Microsoft SmartPhone Stumbles as Key Player Abandons Platform

One of Microsoft's primary SmartPhone partners abruptly scrapped plans for cell phones designs based on Microsoft's software and will instead license cell phone software from market leaders Nokia and Symbian. The decision by UK-based Sendo came as a complete surprise to Microsoft, which had been using the Sendo Z100 "Stinger" phone to tout SmartPhones at recent trade shows and other technical events. Sendo later said that it chose the competing platform because it uses open cell phone standards that support Java and multimedia messaging capabilities.

"It has been a very difficult decision for Sendo given its leadership position in the development of smart devices," the company wrote in a statement issued over the weekend. "We are disappointed that we will not be able to ship the Z100 given the high level of interest shown in the device." Microsoft found out about Sendo's decision on Thursday. "We're disappointed by the news that they've decided not to commercialize the Z100 SmartPhone device," said Vince Mendillo, Microsoft vice president for worldwide product marketing for mobile devices, downplaying the effect of the bad news. "This is a small speed bump on the road."

Over the weekend, however, arguments about the Sendo defection grew more heated. Sendo CEO Hugh Brogan described Nokia's software as "robust, yet uniquely flexible, bringing great benefits to licensees, operators, developers and consumers," causing Microsoft Ed Suwanjindar, product manager of Microsoft's mobile devices division, to say he was "baffled" by the Sendo decision. Java, Suwanjindar, is easily added to the SmartPhone, and the product has integrated support for multimedia messaging already. "Nokia is trying to be all things to all people: A software provider to its hardware competitors, a handset company and portal for end users, an infrastructure company for carriers, \[and so on\]," Suwanjindar says. "At the end of the day, Nokia is a competitor to Sendo and every one of its Series 60 licensees in the hardware arena. We're not."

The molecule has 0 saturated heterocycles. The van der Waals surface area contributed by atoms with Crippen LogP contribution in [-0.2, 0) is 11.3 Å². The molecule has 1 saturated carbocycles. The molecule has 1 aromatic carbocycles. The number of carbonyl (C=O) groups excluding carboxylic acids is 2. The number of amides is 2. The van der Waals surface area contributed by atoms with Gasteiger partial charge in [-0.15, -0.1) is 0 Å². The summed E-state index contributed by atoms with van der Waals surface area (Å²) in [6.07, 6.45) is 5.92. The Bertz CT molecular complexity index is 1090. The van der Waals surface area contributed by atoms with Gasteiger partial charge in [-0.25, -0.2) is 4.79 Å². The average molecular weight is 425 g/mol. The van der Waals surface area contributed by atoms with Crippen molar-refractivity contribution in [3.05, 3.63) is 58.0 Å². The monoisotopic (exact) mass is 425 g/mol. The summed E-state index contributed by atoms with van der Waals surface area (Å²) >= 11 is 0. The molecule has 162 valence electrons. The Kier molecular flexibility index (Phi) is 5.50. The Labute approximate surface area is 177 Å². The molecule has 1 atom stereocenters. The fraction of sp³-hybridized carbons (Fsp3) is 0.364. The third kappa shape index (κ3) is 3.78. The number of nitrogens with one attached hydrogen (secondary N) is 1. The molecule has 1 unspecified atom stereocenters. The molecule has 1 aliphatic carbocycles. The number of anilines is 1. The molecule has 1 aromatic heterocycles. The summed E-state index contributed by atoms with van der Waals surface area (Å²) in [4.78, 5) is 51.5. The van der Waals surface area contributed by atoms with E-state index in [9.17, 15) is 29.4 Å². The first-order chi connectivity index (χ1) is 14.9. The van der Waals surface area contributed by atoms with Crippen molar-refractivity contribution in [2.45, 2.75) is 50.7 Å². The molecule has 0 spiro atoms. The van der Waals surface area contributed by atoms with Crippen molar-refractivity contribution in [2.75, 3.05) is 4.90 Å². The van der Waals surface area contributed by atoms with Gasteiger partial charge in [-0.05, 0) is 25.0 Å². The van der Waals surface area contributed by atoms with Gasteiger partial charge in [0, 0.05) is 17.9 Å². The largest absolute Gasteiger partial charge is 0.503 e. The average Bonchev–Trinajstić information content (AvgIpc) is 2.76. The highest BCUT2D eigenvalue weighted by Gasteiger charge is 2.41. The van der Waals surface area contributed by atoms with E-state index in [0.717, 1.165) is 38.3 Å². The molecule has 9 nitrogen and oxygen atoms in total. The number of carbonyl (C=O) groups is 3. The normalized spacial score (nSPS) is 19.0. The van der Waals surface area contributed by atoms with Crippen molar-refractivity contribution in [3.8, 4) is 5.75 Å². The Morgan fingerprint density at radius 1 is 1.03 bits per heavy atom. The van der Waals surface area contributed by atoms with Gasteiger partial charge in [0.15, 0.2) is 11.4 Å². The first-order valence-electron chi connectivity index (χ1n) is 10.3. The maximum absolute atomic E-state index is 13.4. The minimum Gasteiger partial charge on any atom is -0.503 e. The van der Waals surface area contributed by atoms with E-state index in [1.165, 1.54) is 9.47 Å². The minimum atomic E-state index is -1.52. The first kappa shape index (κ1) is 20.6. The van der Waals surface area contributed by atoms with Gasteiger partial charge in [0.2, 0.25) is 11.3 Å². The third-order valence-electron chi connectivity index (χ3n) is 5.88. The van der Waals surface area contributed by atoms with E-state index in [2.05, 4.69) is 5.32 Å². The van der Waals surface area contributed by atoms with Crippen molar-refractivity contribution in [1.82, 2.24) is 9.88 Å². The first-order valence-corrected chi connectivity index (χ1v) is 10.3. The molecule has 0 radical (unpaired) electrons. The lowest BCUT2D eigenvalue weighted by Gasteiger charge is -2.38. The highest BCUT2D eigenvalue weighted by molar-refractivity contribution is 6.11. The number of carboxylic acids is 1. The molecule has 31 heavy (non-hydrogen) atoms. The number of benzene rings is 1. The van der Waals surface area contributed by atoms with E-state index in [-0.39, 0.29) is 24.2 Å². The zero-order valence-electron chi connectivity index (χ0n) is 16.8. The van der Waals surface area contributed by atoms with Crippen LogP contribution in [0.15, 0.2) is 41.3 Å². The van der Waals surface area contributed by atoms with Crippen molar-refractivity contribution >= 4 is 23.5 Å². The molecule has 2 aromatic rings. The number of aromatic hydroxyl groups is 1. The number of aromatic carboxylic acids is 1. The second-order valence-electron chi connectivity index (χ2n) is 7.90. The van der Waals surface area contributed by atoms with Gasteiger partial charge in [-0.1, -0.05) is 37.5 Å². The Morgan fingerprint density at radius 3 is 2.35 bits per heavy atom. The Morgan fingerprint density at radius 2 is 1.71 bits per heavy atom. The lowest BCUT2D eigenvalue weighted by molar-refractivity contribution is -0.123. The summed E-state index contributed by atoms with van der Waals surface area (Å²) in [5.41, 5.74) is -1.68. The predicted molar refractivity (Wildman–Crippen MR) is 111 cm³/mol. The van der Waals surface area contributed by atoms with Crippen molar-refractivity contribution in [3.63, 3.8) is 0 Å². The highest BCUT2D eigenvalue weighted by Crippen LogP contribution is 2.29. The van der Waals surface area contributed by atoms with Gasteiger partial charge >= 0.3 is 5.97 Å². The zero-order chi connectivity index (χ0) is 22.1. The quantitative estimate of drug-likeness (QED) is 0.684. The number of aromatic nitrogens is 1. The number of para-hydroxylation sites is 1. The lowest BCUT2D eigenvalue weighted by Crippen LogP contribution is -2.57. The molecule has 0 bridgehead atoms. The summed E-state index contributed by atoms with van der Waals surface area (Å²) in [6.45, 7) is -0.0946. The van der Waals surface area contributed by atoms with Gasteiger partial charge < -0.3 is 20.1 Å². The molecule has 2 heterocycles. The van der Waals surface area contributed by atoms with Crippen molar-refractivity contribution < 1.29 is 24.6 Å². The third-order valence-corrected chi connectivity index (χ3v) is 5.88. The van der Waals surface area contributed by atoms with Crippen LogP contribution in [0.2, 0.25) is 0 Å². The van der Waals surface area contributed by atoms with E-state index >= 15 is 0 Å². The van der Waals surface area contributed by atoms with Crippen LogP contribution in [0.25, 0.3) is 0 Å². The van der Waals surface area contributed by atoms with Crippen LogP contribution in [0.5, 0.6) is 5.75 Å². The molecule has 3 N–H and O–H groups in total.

Sendo's CEO also noted that the Nokia platform includes a source code license, letting the company customize its devices more easily. But Anne Marie Duffy, a UK wireless and mobility manager at Microsoft, says that argument is ridiculous. "\[SmartPhone licensee\] Orange has a fully customised \[SmartPhone\] with no problems," she says. "\[And\] Sendo already had access to source code for the SmartPhone operating system. Under the terms of the agreement a full set of APIs was made available." Furthermore, she notes, Sendo never discussed source code issues in two years of work together. Two years, she says, during which time Sendo missed deadline after deadline.

Countering arguments that the Sendo switch has the fledgling SmartPhone reeling, Suwanjindar said that hardware makers Samsung, HTC and Compal and still bringing SmartPhone designs to market, and that wireless carriers Orange, Vodafone, AT&T Wireless and Verizon Wireless have all pledged to support the designs. "Microsoft is comfortable competing with Nokia or anyone on the merits of our software," Suwanjindar said. "Natural selection will occur: May the best software win."

Of course, the best software doesn't always win. In a market like that for smart cell phones, where Microsoft is still a bit player, the company's software clout hasn't generally translated into better sales. Microsoft has struggled for years with its interactive TV software, for example, because of resistance on the part of established cable companies and hardware makers to let the software giant hone in on their market.

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